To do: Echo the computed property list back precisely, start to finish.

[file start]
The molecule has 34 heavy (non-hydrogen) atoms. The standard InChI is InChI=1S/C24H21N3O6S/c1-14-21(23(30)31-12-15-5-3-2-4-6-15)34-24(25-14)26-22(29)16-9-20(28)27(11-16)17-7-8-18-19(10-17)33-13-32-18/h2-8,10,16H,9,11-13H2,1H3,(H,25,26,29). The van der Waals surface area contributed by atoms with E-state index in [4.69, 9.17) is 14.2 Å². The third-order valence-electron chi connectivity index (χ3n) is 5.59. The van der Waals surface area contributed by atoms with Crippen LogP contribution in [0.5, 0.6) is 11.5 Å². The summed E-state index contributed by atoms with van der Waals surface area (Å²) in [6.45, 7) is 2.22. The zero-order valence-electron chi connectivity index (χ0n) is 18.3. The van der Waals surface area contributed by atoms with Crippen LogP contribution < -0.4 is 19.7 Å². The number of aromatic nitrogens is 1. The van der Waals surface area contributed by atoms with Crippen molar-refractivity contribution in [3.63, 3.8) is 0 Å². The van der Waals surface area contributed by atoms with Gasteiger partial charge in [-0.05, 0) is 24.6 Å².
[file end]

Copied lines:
The molecule has 34 heavy (non-hydrogen) atoms. The standard InChI is InChI=1S/C24H21N3O6S/c1-14-21(23(30)31-12-15-5-3-2-4-6-15)34-24(25-14)26-22(29)16-9-20(28)27(11-16)17-7-8-18-19(10-17)33-13-32-18/h2-8,10,16H,9,11-13H2,1H3,(H,25,26,29). The van der Waals surface area contributed by atoms with E-state index in [4.69, 9.17) is 14.2 Å². The third-order valence-electron chi connectivity index (χ3n) is 5.59. The van der Waals surface area contributed by atoms with Crippen LogP contribution in [0.5, 0.6) is 11.5 Å². The summed E-state index contributed by atoms with van der Waals surface area (Å²) in [6.45, 7) is 2.22. The zero-order valence-electron chi connectivity index (χ0n) is 18.3. The van der Waals surface area contributed by atoms with Crippen LogP contribution < -0.4 is 19.7 Å². The number of aromatic nitrogens is 1. The van der Waals surface area contributed by atoms with Crippen molar-refractivity contribution in [3.63, 3.8) is 0 Å². The van der Waals surface area contributed by atoms with Gasteiger partial charge in [-0.05, 0) is 24.6 Å².